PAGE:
A new story surfaced today about a former Oakland Raiders’ Head Coach. According to multiple players that played for Bill Callahan, he “sabotaged” SuperBowl XXXVII. According to Wide Receiver Tim Brown, who has almost 15,000 yards and 100 Touchdowns in 17 seasons, Coach Callahan changed their game plan right before the SuperBowl. He said that the whole team called it Sabotage. Callahan was brought into the organization by Jon Gruden, and remained good friends with him. Coincidentally, Gruden was the head coach for their opponent in that game, the Tampa Bay Buccaneers.
Brown said that Callahan always seemed fed up with the Raiders’ organization and even walked off the field on them a couple times. Even Jerry Rice, who was on the Raiders during that time at the end of his career said he found it “very unusual” that the coach changed everything at the last minute. The Raiders ended up losing 48-21.
Normally, I’m not much for conspiracy theories but this seems fishy. Jerry Rice said that they practiced running the ball all week, and then on Friday, two days prior to the big game, they changed the plan to pass. They didn’t just throw it a little more, Quarterback Rich Gannon threw the ball over 60 times in that game. Many former players are either taking shots at Brown, or backing up his remarks as the story keeps developing.
Do you think a coach would actually sabotage a SuperBowl win, and his legacy by handing it over to a friend?
With new management coming in, the Raiders have decided to part ways with Head Coach Hue Jackson after just one season.
To me this makes absolutely zero sense. Jackson had looked to have the franchise headed in the right direction until a couple of key injuries really hurt their playoff chances. After showing he was one of the top running backs in the NFL through the first half of the season Darren McFadden went down with an injury that plagued him for the remainder of the season, as well as starting quarterback Jason Campbell going down with a broken collarbone. Jackson was forced to take what he was given.
How many first round busts can a team draft before they realize it isn’t the coaches’ fault? For a team that seems to always pick in the top 10 they don’t exactly have the best recent draft history. Since 2005 here are their top draft picks in order: Fabian Washington (2005) Michael Huff (2006) Jamarcus Russell (2007) Darren McFadden (2008) Darrius Heyward-Bey (2009) Rolando McClain (2010). So throughout their past six draft picks they end up with one franchise player, a few average players, the biggest bust in NFL history (Russell) and a guy that believes its okay to run others over with his cars (McClain).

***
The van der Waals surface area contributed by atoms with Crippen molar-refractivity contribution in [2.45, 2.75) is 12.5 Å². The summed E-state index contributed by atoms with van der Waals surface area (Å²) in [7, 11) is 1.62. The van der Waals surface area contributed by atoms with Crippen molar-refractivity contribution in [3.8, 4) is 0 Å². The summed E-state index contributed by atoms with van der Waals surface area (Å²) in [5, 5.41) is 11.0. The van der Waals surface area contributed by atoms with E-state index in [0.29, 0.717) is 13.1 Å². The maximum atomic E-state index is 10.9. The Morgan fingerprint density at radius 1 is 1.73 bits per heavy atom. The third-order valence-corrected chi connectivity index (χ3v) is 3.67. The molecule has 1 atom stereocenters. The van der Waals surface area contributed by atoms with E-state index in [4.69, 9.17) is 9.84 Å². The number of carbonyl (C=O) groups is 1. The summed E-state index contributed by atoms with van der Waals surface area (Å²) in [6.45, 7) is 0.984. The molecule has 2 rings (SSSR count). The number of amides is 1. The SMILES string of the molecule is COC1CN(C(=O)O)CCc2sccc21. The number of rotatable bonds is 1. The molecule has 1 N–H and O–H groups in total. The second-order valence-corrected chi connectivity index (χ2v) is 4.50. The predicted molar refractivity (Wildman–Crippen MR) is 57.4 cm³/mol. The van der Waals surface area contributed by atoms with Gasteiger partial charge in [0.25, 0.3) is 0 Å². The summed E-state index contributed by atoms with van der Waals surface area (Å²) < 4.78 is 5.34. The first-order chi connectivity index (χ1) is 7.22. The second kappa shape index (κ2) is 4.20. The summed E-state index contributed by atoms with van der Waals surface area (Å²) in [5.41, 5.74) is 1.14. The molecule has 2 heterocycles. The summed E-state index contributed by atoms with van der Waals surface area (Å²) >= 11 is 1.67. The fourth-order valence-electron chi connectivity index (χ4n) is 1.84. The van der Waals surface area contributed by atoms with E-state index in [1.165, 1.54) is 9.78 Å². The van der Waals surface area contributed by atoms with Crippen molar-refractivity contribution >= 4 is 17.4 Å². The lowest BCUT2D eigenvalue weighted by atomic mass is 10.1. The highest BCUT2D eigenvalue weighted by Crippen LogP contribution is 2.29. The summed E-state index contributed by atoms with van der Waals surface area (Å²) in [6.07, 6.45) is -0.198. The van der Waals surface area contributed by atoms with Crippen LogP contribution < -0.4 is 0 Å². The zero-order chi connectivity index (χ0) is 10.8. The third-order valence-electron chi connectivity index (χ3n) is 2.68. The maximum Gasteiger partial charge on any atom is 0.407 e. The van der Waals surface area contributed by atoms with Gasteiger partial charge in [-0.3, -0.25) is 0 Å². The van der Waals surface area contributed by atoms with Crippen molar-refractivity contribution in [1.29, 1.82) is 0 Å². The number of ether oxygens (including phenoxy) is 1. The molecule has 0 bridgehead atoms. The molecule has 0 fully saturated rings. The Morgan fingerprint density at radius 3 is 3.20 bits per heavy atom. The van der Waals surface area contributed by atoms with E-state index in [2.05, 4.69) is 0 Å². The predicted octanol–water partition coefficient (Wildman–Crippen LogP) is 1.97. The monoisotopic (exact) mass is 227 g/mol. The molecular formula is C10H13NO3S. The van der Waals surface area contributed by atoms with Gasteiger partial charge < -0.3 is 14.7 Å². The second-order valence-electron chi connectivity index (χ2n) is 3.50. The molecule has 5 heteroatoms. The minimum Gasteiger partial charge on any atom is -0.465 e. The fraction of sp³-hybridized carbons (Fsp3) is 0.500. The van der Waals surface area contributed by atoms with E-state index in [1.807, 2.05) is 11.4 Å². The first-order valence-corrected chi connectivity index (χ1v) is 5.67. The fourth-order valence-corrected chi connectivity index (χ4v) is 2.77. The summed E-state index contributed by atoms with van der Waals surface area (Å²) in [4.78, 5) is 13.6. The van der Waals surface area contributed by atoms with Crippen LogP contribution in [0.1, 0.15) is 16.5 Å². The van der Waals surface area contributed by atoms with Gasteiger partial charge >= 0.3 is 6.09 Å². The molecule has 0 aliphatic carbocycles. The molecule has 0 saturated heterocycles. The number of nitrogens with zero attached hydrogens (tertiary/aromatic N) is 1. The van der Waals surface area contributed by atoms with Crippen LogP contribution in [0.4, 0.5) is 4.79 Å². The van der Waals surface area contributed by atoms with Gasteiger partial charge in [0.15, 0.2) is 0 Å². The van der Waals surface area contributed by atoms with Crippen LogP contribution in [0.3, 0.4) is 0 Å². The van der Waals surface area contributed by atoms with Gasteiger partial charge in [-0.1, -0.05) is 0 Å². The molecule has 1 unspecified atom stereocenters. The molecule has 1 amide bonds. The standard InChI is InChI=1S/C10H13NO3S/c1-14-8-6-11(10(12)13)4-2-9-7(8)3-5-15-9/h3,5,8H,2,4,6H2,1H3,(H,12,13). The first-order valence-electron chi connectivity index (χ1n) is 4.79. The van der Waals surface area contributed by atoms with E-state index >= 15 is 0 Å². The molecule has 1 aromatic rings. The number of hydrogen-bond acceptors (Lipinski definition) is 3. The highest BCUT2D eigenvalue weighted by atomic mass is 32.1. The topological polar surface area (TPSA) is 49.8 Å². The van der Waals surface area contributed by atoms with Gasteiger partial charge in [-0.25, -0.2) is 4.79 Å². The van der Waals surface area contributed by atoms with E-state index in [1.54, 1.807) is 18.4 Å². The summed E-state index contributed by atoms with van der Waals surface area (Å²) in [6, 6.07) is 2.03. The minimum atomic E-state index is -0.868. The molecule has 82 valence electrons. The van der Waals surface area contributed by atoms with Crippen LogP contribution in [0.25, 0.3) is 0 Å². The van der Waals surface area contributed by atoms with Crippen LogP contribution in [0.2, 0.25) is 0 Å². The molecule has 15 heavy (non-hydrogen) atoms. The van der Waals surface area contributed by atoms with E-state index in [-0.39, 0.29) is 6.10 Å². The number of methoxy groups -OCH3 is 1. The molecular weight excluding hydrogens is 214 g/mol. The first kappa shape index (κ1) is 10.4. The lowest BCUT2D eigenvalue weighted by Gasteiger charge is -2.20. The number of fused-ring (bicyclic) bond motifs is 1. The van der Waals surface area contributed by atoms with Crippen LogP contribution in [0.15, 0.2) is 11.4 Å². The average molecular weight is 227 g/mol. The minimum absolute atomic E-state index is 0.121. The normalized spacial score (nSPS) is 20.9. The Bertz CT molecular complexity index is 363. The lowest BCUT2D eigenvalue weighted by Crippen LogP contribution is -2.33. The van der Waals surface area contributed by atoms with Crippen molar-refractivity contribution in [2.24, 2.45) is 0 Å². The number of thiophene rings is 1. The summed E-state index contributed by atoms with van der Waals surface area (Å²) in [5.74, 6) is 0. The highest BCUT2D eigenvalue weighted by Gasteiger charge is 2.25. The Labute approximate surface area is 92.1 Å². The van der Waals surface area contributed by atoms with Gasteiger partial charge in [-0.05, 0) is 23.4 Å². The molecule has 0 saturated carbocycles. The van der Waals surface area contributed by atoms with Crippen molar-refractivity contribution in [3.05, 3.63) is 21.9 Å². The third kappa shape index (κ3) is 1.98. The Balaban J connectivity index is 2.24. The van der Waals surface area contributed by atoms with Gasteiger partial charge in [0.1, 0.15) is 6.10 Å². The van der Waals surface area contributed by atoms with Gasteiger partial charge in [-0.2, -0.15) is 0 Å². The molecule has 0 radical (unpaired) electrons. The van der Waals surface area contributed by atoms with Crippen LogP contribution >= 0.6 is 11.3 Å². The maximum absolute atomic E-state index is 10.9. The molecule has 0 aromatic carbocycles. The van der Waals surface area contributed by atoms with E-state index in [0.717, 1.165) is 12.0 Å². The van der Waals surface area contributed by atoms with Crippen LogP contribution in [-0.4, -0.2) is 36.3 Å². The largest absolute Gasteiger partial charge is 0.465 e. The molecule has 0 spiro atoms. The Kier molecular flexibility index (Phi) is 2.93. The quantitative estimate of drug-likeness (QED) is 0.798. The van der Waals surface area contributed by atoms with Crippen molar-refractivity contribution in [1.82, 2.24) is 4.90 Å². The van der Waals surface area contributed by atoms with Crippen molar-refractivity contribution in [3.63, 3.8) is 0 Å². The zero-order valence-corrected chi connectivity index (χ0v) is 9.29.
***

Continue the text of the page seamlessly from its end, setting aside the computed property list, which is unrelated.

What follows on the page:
To add to their terrible draft picks, they seem to always make absolutely terrible trades. Randy Moss for a 4th rounds picks? Giving a team two first round picks for a 32-year-old Carson Palmer? I guess the only defense they have for making the Palmer trade could be… Well we don’t really draft that great anyways right?
Every time the Raiders make a coaching change, (which I swear happens like every year or so) I think to myself; how can they not see that the coach isn’t the issue? The real issue is the front office and their absolutely unintelligent moves. Hopefully for the sake of those insane Raiders fans new management will also mean new results.
Raiders second-year linebacker Rolando McClain, who missed practice Wednesday to attend his “grandfathers funeral”, ended up in police custody Wednesday night for allegedly discharging his firearm within city limits. The victim claims McClain held a gun to his head. As the victim begged for McClain not to shoot, McClain fired a shot next to his ear. He’s been charged with third degree assault, menacing, reckless endangerment and discharging a firearm in city limits. This is the second time in a few years McClain has been in trouble with the law. In 2010 an Alabama University student, where McClain attended college sued McClain for allegedly hitting him twice with his car, and then getting out of the car and assaulting him. I guess what they say is true. Money can’t buy class. What I really just don’t understand is why these rich athletes need to put themselves in these situations that risk their careers.